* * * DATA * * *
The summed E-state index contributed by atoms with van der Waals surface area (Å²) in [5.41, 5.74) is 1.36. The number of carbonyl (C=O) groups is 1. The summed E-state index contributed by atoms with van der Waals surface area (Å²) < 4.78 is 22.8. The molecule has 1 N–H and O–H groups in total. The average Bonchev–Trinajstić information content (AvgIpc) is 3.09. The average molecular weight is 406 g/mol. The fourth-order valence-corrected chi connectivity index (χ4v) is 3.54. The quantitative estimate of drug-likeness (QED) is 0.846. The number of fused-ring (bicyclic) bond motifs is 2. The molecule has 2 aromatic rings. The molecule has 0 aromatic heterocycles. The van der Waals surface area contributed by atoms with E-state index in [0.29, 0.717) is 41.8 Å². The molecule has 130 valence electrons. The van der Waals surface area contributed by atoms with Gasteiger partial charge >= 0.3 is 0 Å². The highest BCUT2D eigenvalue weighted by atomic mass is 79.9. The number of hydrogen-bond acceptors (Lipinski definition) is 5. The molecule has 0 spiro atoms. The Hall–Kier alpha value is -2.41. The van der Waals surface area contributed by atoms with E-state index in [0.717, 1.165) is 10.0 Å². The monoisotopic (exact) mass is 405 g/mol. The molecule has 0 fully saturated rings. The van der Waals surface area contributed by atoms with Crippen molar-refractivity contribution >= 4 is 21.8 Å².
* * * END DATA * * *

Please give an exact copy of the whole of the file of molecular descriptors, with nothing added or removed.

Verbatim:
The summed E-state index contributed by atoms with van der Waals surface area (Å²) in [5.41, 5.74) is 1.36. The number of carbonyl (C=O) groups is 1. The summed E-state index contributed by atoms with van der Waals surface area (Å²) < 4.78 is 22.8. The molecule has 1 N–H and O–H groups in total. The average Bonchev–Trinajstić information content (AvgIpc) is 3.09. The average molecular weight is 406 g/mol. The fourth-order valence-corrected chi connectivity index (χ4v) is 3.54. The quantitative estimate of drug-likeness (QED) is 0.846. The number of fused-ring (bicyclic) bond motifs is 2. The molecule has 2 aromatic rings. The molecule has 0 aromatic heterocycles. The van der Waals surface area contributed by atoms with E-state index in [0.29, 0.717) is 41.8 Å². The molecule has 130 valence electrons. The van der Waals surface area contributed by atoms with Gasteiger partial charge >= 0.3 is 0 Å². The highest BCUT2D eigenvalue weighted by atomic mass is 79.9. The number of hydrogen-bond acceptors (Lipinski definition) is 5. The molecule has 0 spiro atoms. The Hall–Kier alpha value is -2.41. The van der Waals surface area contributed by atoms with E-state index in [0.717, 1.165) is 10.0 Å². The monoisotopic (exact) mass is 405 g/mol. The molecule has 0 fully saturated rings. The van der Waals surface area contributed by atoms with Crippen molar-refractivity contribution >= 4 is 21.8 Å².